|Photo taken shortly after the massacre/battle, showing defeated Sioux chiefs guarded by a cavalry soldier.|
--WOUNDED KNEE: Sacred ground for American Sioux Indians
-- WOUNDED KNEE, Part I, The Closing Frontier,
What happened on the snow-crusted plain near Wounded Knee Creek at day-break, December 29, 1890, has been described variously as a battle, a massacre, or a one-sided rout. In truth, both sides fired gunshots and took casualties -- but it was hardly even.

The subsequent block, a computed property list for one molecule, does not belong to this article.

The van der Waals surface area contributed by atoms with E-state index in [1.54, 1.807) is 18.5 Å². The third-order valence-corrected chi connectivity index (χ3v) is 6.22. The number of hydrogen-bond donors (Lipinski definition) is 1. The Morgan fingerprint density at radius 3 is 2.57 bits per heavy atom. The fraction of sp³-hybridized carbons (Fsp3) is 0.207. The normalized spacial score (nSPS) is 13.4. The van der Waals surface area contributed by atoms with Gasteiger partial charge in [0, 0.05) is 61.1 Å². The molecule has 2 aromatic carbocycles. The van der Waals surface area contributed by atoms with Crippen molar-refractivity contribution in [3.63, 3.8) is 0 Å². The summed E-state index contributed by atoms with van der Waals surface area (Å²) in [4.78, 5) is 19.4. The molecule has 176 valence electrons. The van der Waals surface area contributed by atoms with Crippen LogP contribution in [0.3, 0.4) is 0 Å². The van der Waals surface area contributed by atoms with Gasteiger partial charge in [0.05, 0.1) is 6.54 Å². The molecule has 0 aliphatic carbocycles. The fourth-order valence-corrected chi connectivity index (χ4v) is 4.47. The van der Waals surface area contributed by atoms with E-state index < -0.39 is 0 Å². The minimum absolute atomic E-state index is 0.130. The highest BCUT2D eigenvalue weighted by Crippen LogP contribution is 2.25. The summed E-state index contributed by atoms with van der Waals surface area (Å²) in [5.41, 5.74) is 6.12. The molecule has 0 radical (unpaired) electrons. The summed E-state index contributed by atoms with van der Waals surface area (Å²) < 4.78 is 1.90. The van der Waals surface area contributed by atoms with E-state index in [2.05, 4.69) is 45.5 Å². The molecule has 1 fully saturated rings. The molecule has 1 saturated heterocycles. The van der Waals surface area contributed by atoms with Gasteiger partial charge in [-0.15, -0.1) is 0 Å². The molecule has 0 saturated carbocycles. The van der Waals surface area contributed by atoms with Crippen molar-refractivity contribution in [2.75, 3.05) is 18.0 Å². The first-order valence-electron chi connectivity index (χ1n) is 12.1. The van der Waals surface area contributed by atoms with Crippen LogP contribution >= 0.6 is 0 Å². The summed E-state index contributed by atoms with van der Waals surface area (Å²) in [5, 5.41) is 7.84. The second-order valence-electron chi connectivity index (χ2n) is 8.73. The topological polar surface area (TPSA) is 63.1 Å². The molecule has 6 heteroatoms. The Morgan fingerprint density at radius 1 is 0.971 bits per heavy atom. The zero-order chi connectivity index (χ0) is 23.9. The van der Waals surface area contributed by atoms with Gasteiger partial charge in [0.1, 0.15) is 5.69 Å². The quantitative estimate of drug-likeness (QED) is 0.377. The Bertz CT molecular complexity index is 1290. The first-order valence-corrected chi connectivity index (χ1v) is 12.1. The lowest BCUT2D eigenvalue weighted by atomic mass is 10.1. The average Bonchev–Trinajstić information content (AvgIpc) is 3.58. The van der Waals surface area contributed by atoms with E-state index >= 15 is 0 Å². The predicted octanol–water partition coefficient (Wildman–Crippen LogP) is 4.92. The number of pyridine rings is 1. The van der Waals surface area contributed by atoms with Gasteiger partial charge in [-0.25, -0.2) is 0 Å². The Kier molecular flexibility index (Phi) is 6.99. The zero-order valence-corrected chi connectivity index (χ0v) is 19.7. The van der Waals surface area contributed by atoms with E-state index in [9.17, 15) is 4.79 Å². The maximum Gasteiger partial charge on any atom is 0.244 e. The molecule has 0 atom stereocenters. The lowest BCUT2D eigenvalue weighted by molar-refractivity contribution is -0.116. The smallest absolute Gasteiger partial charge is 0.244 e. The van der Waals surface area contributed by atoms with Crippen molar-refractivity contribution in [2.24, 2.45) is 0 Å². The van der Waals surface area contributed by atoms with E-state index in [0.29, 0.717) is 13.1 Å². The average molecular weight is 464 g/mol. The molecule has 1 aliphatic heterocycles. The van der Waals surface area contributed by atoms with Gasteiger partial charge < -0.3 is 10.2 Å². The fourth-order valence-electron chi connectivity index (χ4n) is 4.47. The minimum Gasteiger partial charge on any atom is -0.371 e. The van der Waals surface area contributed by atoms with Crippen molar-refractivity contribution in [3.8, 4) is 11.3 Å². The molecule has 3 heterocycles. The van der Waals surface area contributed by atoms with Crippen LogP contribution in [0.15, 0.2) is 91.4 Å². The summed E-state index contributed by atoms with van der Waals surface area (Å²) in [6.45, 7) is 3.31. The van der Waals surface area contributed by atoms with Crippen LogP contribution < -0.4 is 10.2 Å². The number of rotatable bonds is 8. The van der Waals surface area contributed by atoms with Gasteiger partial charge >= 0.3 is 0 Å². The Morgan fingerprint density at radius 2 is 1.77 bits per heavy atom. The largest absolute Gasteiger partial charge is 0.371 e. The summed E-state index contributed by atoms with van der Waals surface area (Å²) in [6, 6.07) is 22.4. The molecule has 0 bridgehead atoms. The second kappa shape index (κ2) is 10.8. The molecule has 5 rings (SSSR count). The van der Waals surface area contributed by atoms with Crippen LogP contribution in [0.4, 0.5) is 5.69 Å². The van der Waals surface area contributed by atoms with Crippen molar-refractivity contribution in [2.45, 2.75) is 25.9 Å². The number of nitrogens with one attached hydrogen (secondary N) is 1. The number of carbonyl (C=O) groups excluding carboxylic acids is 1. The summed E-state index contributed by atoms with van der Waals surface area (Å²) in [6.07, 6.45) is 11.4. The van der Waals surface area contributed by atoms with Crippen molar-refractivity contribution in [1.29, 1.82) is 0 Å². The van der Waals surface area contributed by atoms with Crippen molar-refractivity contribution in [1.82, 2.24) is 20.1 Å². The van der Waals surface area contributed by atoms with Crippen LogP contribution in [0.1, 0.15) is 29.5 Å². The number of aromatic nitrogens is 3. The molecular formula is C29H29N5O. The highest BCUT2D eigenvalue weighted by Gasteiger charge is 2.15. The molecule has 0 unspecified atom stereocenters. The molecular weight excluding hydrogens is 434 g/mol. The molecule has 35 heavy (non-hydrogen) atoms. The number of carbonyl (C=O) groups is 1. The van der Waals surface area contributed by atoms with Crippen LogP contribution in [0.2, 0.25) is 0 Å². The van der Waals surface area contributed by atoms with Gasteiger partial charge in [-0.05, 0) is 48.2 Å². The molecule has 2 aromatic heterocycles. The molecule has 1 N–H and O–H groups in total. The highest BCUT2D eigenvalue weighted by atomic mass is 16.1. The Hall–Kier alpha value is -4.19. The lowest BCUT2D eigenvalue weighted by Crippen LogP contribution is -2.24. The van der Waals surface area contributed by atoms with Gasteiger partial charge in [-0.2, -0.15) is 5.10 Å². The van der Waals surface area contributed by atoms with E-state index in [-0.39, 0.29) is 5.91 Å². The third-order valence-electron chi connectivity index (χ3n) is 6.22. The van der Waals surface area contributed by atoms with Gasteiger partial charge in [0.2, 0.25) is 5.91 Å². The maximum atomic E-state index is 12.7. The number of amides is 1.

Numbers tell the story. Of the 500 US cavalry engaged that day, 23 died in the encounter, dozens were wounded, and twenty received the Army's Medal of Honor (more than the number given to all the South Dakotans who served in World War II). Of some 350 Sioux Indians, over 150 were killed, including 44 women and 18 children, and another 50 were wounded. Some estimates put the Indian deaths closer to 200. For the next century, arguments would rage over why it happened at all.